If you did, and I read that correctly, that gives you a TON of wiggle room. I'd go to your bank first, tell them what you want to do, and see if they will waive most of the closing costs on a loan to you. With 20% down, you won't be paying PMI. And if they ask you to? Go Elsewhere.

You make decent money, I'm assuming you have a credit score of at least 650, right? You may also qualify for an FHA loan, which can offer lower interest.

Figuring 6% interest, when you say that you are looking for a total payment of $1500, you are looking at a 30 year loan of roughly $180K. This will include escrow (The loan is $1080/month).

The rule of thumb used to be that you could afford a house worth three times your total income for the year. If you make 50K a year, you can afford a loan of $150K etc.

It is great that you are looking so early in the process! I'd advise one more thing: Work on getting the financing at least 3 months before you are ready to drop the cash and pay for the house. The paperwork for a home loan right now is insane and they will try to break your soul before they let you sign a loan.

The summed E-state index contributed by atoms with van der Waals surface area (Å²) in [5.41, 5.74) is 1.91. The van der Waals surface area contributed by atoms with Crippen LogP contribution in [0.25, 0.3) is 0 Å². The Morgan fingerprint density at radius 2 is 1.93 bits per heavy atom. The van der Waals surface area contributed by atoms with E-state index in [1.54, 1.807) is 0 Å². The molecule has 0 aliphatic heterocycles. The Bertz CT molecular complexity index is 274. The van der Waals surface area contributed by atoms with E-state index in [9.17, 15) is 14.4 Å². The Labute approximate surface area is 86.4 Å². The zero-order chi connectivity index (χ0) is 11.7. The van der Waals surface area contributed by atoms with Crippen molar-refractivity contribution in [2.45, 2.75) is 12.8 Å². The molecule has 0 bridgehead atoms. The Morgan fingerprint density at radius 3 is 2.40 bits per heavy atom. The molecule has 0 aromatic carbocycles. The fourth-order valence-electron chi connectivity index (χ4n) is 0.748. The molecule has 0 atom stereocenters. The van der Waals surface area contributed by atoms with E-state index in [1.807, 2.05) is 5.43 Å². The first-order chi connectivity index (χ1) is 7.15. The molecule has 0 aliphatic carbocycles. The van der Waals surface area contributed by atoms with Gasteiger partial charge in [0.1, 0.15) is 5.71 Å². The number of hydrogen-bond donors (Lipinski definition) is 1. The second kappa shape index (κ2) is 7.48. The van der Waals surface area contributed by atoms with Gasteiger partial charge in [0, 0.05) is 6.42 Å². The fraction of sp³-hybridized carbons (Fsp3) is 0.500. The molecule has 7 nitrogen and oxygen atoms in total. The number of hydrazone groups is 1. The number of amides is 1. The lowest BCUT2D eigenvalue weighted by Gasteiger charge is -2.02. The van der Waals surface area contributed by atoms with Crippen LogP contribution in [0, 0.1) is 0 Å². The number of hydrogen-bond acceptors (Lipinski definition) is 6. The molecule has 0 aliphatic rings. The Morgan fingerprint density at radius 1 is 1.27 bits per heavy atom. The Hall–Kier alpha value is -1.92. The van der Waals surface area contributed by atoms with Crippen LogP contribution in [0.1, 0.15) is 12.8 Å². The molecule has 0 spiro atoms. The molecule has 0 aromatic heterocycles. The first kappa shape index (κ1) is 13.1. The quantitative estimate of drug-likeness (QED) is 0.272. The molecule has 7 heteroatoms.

jackshoegazer From: jackshoegazer Date: April 8th, 2008 05:07 pm (UTC) (Link)

I found one of my ghosts.

abmann From: abmann Date: April 8th, 2008 05:17 pm (UTC) (Link)

Re: I found one of my ghosts.

Nifty. You should apply your normal Photoshop edits to it!
shortcakeness From: shortcakeness Date: April 10th, 2008 01:31 am (UTC) (Link)
um... you had very very many posts by the time i got to this one (we just moved and thus no internets for a while) however, we just moved, into our new Veridian home. They are amazing and I'd be happy to answer any questions you might have...or if you want to come see the place, etc. let me know. It's a lovely three bedroom here in Verona.